13 Insights From Urban Meyer's Rewatch Of The 2016 Ohio State-Michigan Game

By Colin Hass-Hill on April 12, 2020 at 11:05 am
Urban Meyer
Greg Bartram-USA TODAY Sports

No one will soon forget what happened between Ohio State and Michigan in 2016.

Especially not Urban Meyer.

Sequestered in their respective homes along with the rest of the country, Meyer and host Gerry DiNardo spent an hour on Saturday night broadcasting themselves on Big Ten Network’s Instagram rewatching the 2016 rendition of The Game. Ultimately, the Buckeyes topped the Wolverines, 30-27, in double overtime in one of the greatest victories of the Meyer era.

Here are 13 insights from Meyer about that year’s Ohio State-Michigan game from his BTN Instagram live with DiNardo.

Best He Ever Faced

Seven times, Meyer’s Ohio State teams faced Michigan, and seven times they won. The opposition in 2016, though, in his mind at least, was the toughest.

“That was, I think, that was the Wolverines' best team they had since I've been coaching against them,” Meyer said.

Specifically, that thought stemmed from one side of the ball. Meyer said that year Michigan had its best defense he had ever coached against.

He had been warned about it. Meyer had a coach on each side of the ball watch Michigan film every week. As the game creeped closer, offensive assistant Tim Hinton let him know what was waiting in the final game of the regular season.

“This year, I remember looking at his face,” Meyer said. “We knew it was coming at the end of the year. He said, 'Coach, that's as good a defense as we've ever faced.' When we play them here in a few weeks, that just gives you a sick feeling in your stomach.”

Ohio State managed 330 total yards, averaging 3.9 yards per passing attempt and 4.1 yards per rush.

“Our defense kept us in the game,” Meyer said.

Alternate Uniforms?

Take a look back at the 2016 Ohio State-Michigan game, and it’s immediately clear that the Buckeyes aren’t wearing one of their usual looks. Rather, along with scarlet jerseys and gray pants, they rocked black helmets.

Under Meyer, alternate uniform combinations became a regularity.

“I love tradition, but there's one thing I like better than tradition, and that's getting a great recruit.”

“It's ultimately Gene Smith's decision,” Meyer said. “Both of us sit, Nike comes to us every year, and they did this before I was even a coach, and they'd ask if we'd be interested. We'd look at the uniform. What I started to find out is recruits don't like it, they love it. So mine was strictly for recruiting. Someone said, ‘Don’t you like the tradition?’ I said I love tradition, but there's one thing I like better than tradition, and that's getting a great recruit.”

Spoken like one of the best accumulators of talent college football has ever seen.

Not Just A Game

Meyer recalled once speaking alongside Alabama’s Nick Saban, who said opponents are faceless and that it never matters which team you’re facing. To say Meyer disagrees with that philosophy would be an understatement.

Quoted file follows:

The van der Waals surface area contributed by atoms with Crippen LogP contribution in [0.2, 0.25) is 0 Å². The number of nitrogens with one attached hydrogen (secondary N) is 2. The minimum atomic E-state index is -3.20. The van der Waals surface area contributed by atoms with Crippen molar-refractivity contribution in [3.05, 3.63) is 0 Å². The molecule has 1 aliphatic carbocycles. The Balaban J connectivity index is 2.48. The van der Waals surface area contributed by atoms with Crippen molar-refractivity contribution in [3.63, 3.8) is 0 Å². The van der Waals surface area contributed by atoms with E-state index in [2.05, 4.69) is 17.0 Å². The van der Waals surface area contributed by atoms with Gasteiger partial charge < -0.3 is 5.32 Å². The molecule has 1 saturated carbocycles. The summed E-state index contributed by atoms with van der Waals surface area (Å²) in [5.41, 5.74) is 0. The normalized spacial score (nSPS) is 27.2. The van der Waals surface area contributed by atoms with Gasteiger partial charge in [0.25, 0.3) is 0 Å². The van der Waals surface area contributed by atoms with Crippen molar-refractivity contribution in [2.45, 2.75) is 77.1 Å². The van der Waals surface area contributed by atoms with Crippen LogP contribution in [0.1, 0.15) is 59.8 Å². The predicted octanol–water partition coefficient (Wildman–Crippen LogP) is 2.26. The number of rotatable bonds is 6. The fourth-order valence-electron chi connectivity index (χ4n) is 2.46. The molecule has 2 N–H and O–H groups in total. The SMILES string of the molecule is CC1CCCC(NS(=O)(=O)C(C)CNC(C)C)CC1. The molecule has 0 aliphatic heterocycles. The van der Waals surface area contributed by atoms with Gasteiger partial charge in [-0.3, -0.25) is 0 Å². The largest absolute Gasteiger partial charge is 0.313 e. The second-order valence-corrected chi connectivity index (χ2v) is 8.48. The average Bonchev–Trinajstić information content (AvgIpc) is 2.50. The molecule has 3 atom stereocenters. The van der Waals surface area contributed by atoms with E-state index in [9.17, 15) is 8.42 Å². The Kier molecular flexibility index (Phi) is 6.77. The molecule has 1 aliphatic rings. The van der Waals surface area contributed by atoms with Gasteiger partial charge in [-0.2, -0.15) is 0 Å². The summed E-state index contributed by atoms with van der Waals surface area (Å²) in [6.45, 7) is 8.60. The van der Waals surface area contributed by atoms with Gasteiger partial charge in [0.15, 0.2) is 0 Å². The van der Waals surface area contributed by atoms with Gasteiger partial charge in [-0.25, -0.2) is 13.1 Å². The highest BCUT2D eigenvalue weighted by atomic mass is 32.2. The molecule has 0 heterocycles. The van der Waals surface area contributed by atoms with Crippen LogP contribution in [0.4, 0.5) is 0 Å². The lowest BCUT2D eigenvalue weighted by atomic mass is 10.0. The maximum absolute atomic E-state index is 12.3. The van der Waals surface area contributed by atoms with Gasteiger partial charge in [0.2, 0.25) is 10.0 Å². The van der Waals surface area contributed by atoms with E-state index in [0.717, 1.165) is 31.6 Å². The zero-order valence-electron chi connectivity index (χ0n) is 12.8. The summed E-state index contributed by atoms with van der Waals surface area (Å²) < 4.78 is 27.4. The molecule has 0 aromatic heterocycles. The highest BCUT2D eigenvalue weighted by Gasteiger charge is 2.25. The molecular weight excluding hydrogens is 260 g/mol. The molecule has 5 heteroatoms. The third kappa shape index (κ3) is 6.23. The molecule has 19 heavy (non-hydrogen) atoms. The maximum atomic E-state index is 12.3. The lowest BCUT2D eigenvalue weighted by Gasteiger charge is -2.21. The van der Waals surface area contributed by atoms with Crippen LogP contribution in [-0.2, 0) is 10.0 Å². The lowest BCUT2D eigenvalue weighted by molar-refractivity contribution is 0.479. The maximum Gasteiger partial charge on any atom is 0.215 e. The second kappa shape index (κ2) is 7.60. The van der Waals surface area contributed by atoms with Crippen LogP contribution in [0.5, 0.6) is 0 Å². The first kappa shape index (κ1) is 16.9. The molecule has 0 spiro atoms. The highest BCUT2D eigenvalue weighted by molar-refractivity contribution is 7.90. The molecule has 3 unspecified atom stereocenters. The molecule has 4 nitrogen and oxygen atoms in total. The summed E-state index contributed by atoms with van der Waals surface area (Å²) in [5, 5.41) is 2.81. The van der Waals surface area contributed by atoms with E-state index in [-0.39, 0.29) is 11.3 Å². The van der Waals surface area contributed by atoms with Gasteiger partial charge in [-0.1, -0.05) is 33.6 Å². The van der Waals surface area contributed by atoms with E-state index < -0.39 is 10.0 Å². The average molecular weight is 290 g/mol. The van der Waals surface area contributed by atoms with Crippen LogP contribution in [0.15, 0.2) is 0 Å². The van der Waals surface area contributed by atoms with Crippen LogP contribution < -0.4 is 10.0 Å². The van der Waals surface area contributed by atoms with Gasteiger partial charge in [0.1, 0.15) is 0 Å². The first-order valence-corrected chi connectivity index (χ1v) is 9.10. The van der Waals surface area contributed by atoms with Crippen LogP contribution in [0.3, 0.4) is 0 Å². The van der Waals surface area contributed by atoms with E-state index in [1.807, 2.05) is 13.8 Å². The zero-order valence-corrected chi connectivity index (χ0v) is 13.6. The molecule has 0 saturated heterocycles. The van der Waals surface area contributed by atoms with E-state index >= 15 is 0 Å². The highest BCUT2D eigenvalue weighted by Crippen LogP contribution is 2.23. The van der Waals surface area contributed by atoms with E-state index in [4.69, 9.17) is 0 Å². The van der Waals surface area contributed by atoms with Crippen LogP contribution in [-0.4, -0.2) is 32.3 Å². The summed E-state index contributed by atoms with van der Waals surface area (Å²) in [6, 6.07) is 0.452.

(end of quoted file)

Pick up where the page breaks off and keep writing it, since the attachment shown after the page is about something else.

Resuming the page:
He, at multiple times in the hour-long broadcast, mentioned how Ohio State worked on preparing to face Michigan every day of the year.

“To be able to stand on that sideline and look across the field that you have to win,” Meyer said. “The old, ‘Lose all your games but win this game and you're OK.’ I'm not sure that's exactly true. But that's the mentality we had.”

DiNardo scoffed at the notion. Meyer shot back a defense.

“Gerry, you don't have to buy it, but you have to say the right things because I'll tell you what, the old dogs, the old Buckeye Nation,” Meyer said. “If you don't believe, that's fine, but you'd better say it. I want a coach someday to go in there and say, 'We're going to treat all the games the same.' I just want to see that happen.”

No Time to Chat with Officials

Whether it’s just his goal or he actually abides by it, Meyer says he prefers not to speak with referees during the game.

“I try not to,” Meyer said. “A lot of times, officials will come talk to you. I just am so busy and I'm not being disrespectful, but they've got a job to do, I've got a job to do, and talking to the official ain't one of them.”

So, he doesn’t believe in the idea of working the officials?

“I never bought that,” he said.

Fair enough.

Sick to His Stomach

Early in the second half of the rewatch, DiNardo told Meyer to take viewers through the fake punt.

“Do I have to?” Meyer asked.

DiNardo said he did, so the former Ohio State head coach obliged. Meyer narrated as, with the Buckeyes trailing 10-7, punter Cameron Johnston rushed for a three-yard gain on 4th-and-6 from his team’s 19-yard line. A devastating turnover on downs.

“The drive before, we started losing the line of scrimmage,” Meyer said. “And I always have the plan to win written in a manila folder I always have on me, and I had my momentum plays. A momentum play might be a reverse, it might be a trick play. It could be a fake punt. We had to check. If they were going to be in rush mode, we were not going to run it. And they were in a hold-up and we had a chance, and we just missed a block and Cam got sacked.”

In the moment, he feared the worst.

“Right now, you're sick to your stomach,” Meyer said. “If they score, the thing that went through my mind is I, as the play caller and head coach, lost this game. We're third-and-5, we're trying to hold them off here, but they get the first down and they go in to score. We're down 17-7 in the third quarter.”

Three Plays That Stand Out

Turnovers, in Meyer’s mind, swung the game.

“I think there were three critical plays,” Meyer said.

Malik Hooker’s pick six late in the first half. Wilton Speight’s fumble at the 1-yard line early in the third quarter. Jerome Baker’s interception of Speight in the third quarter.

Baker’s pick gave Ohio State the ball at Michigan’s 13-yard line with 1:30 remaining in the third quarter. Two plays later, Mike Weber scored a 1-yard touchdown to cut the Wolverines’ lead to 17-14.

“To me, the momentum is officially starting the shift in the game,” Meyer said.

Special Teams Troubles